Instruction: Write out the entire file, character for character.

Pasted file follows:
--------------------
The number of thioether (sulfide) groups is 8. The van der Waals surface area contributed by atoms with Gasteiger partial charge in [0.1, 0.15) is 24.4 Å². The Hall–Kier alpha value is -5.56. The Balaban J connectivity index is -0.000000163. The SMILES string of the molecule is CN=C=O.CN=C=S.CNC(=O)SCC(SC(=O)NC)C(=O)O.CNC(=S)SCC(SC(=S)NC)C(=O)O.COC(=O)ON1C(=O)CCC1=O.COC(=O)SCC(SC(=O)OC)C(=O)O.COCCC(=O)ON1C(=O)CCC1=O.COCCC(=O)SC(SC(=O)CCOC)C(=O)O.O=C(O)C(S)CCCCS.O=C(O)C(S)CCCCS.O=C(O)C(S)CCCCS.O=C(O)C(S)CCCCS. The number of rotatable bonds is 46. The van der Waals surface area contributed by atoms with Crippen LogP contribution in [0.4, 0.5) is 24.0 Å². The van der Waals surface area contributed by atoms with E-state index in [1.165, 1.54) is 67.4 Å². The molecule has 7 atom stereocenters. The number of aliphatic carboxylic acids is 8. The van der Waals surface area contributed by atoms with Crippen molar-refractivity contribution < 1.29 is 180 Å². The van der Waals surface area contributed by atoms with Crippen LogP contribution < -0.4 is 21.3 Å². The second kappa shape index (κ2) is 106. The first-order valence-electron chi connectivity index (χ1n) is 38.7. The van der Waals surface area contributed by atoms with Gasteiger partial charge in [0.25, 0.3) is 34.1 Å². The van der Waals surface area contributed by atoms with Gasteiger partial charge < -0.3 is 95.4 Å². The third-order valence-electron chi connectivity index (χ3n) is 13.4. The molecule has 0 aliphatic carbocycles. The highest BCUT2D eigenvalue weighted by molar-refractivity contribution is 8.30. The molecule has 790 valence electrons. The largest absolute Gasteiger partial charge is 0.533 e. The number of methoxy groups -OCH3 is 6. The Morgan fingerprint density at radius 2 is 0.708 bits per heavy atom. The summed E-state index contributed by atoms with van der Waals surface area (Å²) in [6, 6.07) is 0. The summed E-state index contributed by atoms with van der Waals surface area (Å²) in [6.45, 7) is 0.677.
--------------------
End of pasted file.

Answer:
The number of thioether (sulfide) groups is 8. The van der Waals surface area contributed by atoms with Gasteiger partial charge in [0.1, 0.15) is 24.4 Å². The Hall–Kier alpha value is -5.56. The Balaban J connectivity index is -0.000000163. The SMILES string of the molecule is CN=C=O.CN=C=S.CNC(=O)SCC(SC(=O)NC)C(=O)O.CNC(=S)SCC(SC(=S)NC)C(=O)O.COC(=O)ON1C(=O)CCC1=O.COC(=O)SCC(SC(=O)OC)C(=O)O.COCCC(=O)ON1C(=O)CCC1=O.COCCC(=O)SC(SC(=O)CCOC)C(=O)O.O=C(O)C(S)CCCCS.O=C(O)C(S)CCCCS.O=C(O)C(S)CCCCS.O=C(O)C(S)CCCCS. The number of rotatable bonds is 46. The van der Waals surface area contributed by atoms with Crippen LogP contribution in [0.4, 0.5) is 24.0 Å². The van der Waals surface area contributed by atoms with E-state index in [1.165, 1.54) is 67.4 Å². The molecule has 7 atom stereocenters. The number of aliphatic carboxylic acids is 8. The van der Waals surface area contributed by atoms with Crippen molar-refractivity contribution < 1.29 is 180 Å². The van der Waals surface area contributed by atoms with Crippen LogP contribution < -0.4 is 21.3 Å². The second kappa shape index (κ2) is 106. The first-order valence-electron chi connectivity index (χ1n) is 38.7. The van der Waals surface area contributed by atoms with Gasteiger partial charge in [0.25, 0.3) is 34.1 Å². The van der Waals surface area contributed by atoms with Gasteiger partial charge < -0.3 is 95.4 Å². The third-order valence-electron chi connectivity index (χ3n) is 13.4. The molecule has 0 aliphatic carbocycles. The highest BCUT2D eigenvalue weighted by molar-refractivity contribution is 8.30. The molecule has 790 valence electrons. The largest absolute Gasteiger partial charge is 0.533 e. The number of methoxy groups -OCH3 is 6. The Morgan fingerprint density at radius 2 is 0.708 bits per heavy atom. The summed E-state index contributed by atoms with van der Waals surface area (Å²) in [6, 6.07) is 0. The summed E-state index contributed by atoms with van der Waals surface area (Å²) in [6.45, 7) is 0.677.